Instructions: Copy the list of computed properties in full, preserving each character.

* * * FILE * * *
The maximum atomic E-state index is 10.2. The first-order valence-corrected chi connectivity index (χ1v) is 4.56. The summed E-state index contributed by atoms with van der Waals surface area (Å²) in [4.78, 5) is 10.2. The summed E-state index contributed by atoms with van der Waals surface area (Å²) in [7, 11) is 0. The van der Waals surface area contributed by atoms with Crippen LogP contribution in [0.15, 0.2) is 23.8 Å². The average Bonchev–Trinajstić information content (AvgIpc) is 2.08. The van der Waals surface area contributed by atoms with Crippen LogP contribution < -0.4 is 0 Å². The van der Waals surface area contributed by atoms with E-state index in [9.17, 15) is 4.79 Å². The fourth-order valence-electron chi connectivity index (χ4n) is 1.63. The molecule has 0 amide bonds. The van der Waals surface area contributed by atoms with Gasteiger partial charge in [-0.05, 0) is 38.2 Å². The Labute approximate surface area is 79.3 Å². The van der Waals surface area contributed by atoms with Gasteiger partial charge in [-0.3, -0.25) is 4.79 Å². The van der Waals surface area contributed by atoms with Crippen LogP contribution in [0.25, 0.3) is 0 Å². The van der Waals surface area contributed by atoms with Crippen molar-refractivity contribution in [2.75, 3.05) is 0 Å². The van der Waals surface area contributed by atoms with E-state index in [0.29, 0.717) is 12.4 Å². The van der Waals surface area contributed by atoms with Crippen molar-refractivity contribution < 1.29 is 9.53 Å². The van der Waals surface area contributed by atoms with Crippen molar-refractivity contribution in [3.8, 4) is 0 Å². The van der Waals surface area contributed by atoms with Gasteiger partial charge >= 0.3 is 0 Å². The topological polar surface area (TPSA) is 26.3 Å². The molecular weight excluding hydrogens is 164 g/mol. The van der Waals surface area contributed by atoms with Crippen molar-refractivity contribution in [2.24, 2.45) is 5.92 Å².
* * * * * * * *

The maximum atomic E-state index is 10.2. The first-order valence-corrected chi connectivity index (χ1v) is 4.56. The summed E-state index contributed by atoms with van der Waals surface area (Å²) in [4.78, 5) is 10.2. The summed E-state index contributed by atoms with van der Waals surface area (Å²) in [7, 11) is 0. The van der Waals surface area contributed by atoms with Crippen LogP contribution in [0.15, 0.2) is 23.8 Å². The average Bonchev–Trinajstić information content (AvgIpc) is 2.08. The van der Waals surface area contributed by atoms with Crippen LogP contribution < -0.4 is 0 Å². The van der Waals surface area contributed by atoms with E-state index in [9.17, 15) is 4.79 Å². The fourth-order valence-electron chi connectivity index (χ4n) is 1.63. The molecule has 0 amide bonds. The van der Waals surface area contributed by atoms with Gasteiger partial charge in [-0.05, 0) is 38.2 Å². The Labute approximate surface area is 79.3 Å². The van der Waals surface area contributed by atoms with Gasteiger partial charge in [-0.3, -0.25) is 4.79 Å². The van der Waals surface area contributed by atoms with Crippen LogP contribution in [0.25, 0.3) is 0 Å². The van der Waals surface area contributed by atoms with Crippen molar-refractivity contribution in [2.75, 3.05) is 0 Å². The van der Waals surface area contributed by atoms with E-state index in [0.29, 0.717) is 12.4 Å². The van der Waals surface area contributed by atoms with Crippen molar-refractivity contribution < 1.29 is 9.53 Å². The van der Waals surface area contributed by atoms with Crippen molar-refractivity contribution in [3.8, 4) is 0 Å². The van der Waals surface area contributed by atoms with Gasteiger partial charge >= 0.3 is 0 Å². The topological polar surface area (TPSA) is 26.3 Å². The molecular weight excluding hydrogens is 164 g/mol. The van der Waals surface area contributed by atoms with Crippen molar-refractivity contribution in [2.24, 2.45) is 5.92 Å².